Facebook had 1.15 billion users as of the end of the second-quarter, and while the social network is looking to continue adding more users to its services with Internet.org, as it's being called, is far more ambitious than just that. Zuckerberg is teaming up with Nokia (NOK), Qualcomm (QCOM), Samsung, Ericsson (ERIC), MediaTek and Opera on this initiative.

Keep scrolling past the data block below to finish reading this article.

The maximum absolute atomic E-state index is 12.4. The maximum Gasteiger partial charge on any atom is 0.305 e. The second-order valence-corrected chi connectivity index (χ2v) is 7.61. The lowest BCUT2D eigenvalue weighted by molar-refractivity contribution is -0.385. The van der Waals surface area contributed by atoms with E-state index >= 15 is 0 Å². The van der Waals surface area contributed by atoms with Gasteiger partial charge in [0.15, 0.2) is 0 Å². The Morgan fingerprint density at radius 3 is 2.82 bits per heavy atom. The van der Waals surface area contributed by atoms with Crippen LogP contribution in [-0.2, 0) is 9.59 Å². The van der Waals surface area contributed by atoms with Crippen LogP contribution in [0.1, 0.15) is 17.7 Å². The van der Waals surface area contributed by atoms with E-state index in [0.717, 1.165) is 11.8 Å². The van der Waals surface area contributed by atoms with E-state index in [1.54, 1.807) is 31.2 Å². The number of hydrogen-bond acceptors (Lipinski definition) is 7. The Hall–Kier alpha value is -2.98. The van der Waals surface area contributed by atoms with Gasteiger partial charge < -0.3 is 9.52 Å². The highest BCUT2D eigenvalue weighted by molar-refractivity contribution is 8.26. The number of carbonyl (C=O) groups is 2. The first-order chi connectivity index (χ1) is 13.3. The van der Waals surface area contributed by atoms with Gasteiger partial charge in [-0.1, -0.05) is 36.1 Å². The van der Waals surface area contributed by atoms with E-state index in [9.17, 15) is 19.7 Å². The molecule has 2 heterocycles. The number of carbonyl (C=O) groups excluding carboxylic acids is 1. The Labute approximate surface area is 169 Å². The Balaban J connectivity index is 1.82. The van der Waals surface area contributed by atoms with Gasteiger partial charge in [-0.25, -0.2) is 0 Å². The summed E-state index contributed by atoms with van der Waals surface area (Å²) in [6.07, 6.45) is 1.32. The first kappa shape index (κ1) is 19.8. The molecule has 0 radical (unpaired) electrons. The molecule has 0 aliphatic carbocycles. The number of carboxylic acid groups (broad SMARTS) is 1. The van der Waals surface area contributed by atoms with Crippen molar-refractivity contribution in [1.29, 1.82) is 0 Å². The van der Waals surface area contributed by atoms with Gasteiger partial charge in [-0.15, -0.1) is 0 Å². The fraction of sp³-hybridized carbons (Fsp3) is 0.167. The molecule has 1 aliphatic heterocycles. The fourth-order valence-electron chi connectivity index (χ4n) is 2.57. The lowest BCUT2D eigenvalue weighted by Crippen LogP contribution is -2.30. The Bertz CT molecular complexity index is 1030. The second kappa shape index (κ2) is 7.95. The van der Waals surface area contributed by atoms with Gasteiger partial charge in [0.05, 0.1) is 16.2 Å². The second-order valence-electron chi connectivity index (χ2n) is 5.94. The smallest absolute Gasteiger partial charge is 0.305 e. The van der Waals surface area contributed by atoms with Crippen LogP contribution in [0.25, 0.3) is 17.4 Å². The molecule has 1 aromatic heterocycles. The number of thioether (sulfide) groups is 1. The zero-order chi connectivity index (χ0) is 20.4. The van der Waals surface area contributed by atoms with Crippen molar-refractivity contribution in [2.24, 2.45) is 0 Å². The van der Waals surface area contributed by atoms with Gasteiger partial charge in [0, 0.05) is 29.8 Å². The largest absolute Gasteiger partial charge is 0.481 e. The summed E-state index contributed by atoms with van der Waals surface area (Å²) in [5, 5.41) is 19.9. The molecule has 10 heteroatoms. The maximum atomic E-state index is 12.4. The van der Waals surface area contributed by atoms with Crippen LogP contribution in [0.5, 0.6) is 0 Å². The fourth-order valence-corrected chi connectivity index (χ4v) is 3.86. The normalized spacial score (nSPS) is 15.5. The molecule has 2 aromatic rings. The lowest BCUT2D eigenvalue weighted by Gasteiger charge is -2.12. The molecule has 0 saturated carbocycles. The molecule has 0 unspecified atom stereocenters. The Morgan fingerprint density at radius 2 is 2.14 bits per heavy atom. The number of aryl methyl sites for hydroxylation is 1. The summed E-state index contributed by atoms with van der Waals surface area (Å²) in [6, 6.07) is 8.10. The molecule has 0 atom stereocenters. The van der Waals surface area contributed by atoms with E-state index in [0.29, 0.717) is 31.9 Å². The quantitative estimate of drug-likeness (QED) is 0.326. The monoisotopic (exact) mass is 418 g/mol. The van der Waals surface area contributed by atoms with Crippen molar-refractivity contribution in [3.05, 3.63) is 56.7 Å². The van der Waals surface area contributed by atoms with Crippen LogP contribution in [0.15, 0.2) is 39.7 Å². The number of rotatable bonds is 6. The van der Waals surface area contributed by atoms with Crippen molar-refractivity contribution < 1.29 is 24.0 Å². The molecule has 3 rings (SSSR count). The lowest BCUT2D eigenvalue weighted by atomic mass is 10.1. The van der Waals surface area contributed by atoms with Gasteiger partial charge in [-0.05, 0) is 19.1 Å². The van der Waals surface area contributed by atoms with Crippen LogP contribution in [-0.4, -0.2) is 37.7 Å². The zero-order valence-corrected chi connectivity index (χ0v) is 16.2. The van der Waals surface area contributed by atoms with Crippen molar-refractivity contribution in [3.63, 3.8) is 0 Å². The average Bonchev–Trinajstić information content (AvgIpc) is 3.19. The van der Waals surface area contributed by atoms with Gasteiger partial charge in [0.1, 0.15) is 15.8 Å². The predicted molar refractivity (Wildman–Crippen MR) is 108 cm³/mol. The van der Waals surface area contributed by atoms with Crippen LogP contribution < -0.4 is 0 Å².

According to Facebook's outline, only 2.7 billion people, a little over a third of the world's population, have Internet access, and that access is growing by less than 9% per year. The goal of Internet.org is to get the rest of the world connected, as Zuckerberg believes "connectivity is a human right.""Even though projections show most people will get smartphones in the next decade, most people still won't have data access because the cost of data remains much more expensive than the price of a smartphone," Zuckerberg wrote in the blog post. Facebook's goal is to improve the efficiency of data delivery by 100 times in the next 5-10 years. Arguing that connectivity is a human right, Zuckerberg describes how Internet access provides the "foundation of the global knowledge economy." While resource economies are often zero-sum games, a knowledge-based economy better facilitates worldwide prosperity because, in contrast, knowledge is not a zero-sum game and leads to the promulgation of "better ideas, products and services we can all over." Worldwide Internet access would therefore "not only improve billions of lives, but...also improve our own as we benefit from the ideas and productivity they contribute to the world." In addition to improving the global economy, universal Internet access would be hugely beneficial to individual national economies. Citing analysis from McKinsey, Zuckerberg writes that Internet accounts for 21% of GDP growth in developed countries, 75% of which is experienced in non-technology sectors. In addition, the Internet creates 2.6 jobs for every one job lost to efficiencies. According to Zuckerberg, facilitating worldwide Internet access is a "fundamental and necessary step" to ensure a healthy future world economy. Having already spent more than $1 billion on smaller such initiatives, Zuckerberg presents a "rough plan" for the entire technology industry to bring this idea to fruition. The plan is a three-pronged approach, focusing on "making internet access affordable by making it more effcient to deliver data, using less data by improving the efficiency of the apps and experiences we use,